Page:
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Quitting a Tkinter application with confirmation


I have an application written in Tkinter. There is a menu item
'quit' that calls the function 'quit'. If 'quit' is called, it
first checks if there is unsaved data. If there is, it won't let
the application exit unless you confirm to disregard the
changes.

So far, so good.

I want the program to behave identical if the 'close' button of
the application window is clicked. I tried the code below,
using a class derived from Tk that redefines the destroy
method. That seems to work. At least on Linux.

My questions:

Is this the correct and save way to do this? Will it work on any
operating system? Shouldn't I do some event capturing instead?
(Capture the SIGTERM or SIGQUIT, sent by the Window manager to
the application.)

from Tkinter import *
import tkMessageBox

def quit():
if not changes:
root.quit()
else:
if tkMessageBox.askyesno(_('Quit'), _('Project is not saved. Ignore changes and quit?')):
root.quit()

class myTk(Tk):
def destroy(self):
quit()

root = myTk()

--
Peter Kleiweg L:NL,af,da,de,en,ia,nds,no,sv,(fr,it) S:NL,de,en,(da,ia)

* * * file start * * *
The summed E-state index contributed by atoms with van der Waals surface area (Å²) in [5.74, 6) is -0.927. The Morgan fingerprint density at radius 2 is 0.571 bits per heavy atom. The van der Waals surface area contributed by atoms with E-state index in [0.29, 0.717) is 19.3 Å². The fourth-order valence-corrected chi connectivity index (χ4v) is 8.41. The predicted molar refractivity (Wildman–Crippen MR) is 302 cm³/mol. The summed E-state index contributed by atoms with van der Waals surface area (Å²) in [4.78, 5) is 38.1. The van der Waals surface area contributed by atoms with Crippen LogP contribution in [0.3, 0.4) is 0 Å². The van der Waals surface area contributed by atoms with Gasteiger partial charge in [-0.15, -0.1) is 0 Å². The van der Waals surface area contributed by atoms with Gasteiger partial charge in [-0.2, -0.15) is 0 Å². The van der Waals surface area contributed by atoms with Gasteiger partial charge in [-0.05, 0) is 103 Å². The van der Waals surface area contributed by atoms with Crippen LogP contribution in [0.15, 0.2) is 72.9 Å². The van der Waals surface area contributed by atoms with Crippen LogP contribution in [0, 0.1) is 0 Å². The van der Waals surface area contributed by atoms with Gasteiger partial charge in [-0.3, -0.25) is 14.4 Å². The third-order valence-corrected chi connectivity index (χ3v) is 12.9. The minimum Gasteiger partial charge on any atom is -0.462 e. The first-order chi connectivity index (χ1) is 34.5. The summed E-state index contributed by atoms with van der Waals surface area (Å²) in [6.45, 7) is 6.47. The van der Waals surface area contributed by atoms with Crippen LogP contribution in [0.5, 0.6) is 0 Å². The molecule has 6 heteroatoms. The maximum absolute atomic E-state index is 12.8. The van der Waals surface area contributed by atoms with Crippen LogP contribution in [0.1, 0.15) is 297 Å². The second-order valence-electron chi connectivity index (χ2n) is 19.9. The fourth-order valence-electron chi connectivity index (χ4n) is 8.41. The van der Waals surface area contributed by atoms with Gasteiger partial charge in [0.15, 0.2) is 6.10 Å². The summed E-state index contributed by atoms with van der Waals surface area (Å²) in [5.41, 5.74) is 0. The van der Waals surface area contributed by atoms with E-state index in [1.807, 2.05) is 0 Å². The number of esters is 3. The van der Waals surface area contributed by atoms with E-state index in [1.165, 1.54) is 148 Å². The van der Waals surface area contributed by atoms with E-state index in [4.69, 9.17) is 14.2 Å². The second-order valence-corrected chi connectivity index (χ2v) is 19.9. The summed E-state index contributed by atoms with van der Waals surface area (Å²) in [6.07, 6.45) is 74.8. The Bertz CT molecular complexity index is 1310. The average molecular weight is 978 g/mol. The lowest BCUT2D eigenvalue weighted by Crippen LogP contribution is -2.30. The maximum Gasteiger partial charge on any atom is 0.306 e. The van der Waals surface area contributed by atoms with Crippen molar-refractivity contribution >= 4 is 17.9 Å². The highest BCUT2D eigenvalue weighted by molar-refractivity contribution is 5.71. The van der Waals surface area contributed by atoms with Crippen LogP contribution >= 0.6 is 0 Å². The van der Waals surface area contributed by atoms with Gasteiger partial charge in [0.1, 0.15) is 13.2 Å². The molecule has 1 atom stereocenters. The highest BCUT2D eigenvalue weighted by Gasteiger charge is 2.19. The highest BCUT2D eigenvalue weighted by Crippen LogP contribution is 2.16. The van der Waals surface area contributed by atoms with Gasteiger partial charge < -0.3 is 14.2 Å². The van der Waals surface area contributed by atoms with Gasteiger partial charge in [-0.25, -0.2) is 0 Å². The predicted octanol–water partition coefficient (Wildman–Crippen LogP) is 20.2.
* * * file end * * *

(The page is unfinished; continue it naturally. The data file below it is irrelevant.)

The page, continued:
info: http://www.let.rug.nl/~kleiweg/ls.html
Nov 22 '05 #1
6 5335
Peter Kleiweg wrote:
I want the program to behave identical if the 'close' button of
the application window is clicked. I tried the code below,
using a class derived from Tk that redefines the destroy
method. That seems to work. At least on Linux.

My questions:

Is this the correct and save way to do this? Will it work on any
operating system? Shouldn't I do some event capturing instead?
the right way to do this is to implement a WM_DELETE_WINDOW
protocol handler:

http://effbot.org/tkinterbook/tkinte....htm#protocols

in your case, adding

root.protocol("WM_DELETE_WINDOW", root.destroy)

to the right place should be enough.
(Capture the SIGTERM or SIGQUIT, sent by the Window manager to
the application.)


that's signals, not events, and should not be needed. (afaik, a properly written
X Window application should shut down by itself, in response to DestroyWindow
requests from the window manager. if the window manager has to use explicit
kill signals to get rid of an application, something's wrong).

</F>

Nov 22 '05 #2
Peter Kleiweg wrote:
I want the program to behave identical if the 'close' button of
the application window is clicked. I tried the code below,
using a class derived from Tk that redefines the destroy
method. That seems to work. At least on Linux.

My questions:

Is this the correct and save way to do this? Will it work on any
operating system? Shouldn't I do some event capturing instead?
the right way to do this is to implement a WM_DELETE_WINDOW
protocol handler:

http://effbot.org/tkinterbook/tkinte....htm#protocols

in your case, adding

root.protocol("WM_DELETE_WINDOW", root.destroy)

to the right place should be enough.
(Capture the SIGTERM or SIGQUIT, sent by the Window manager to
the application.)


that's signals, not events, and should not be needed. (afaik, a properly written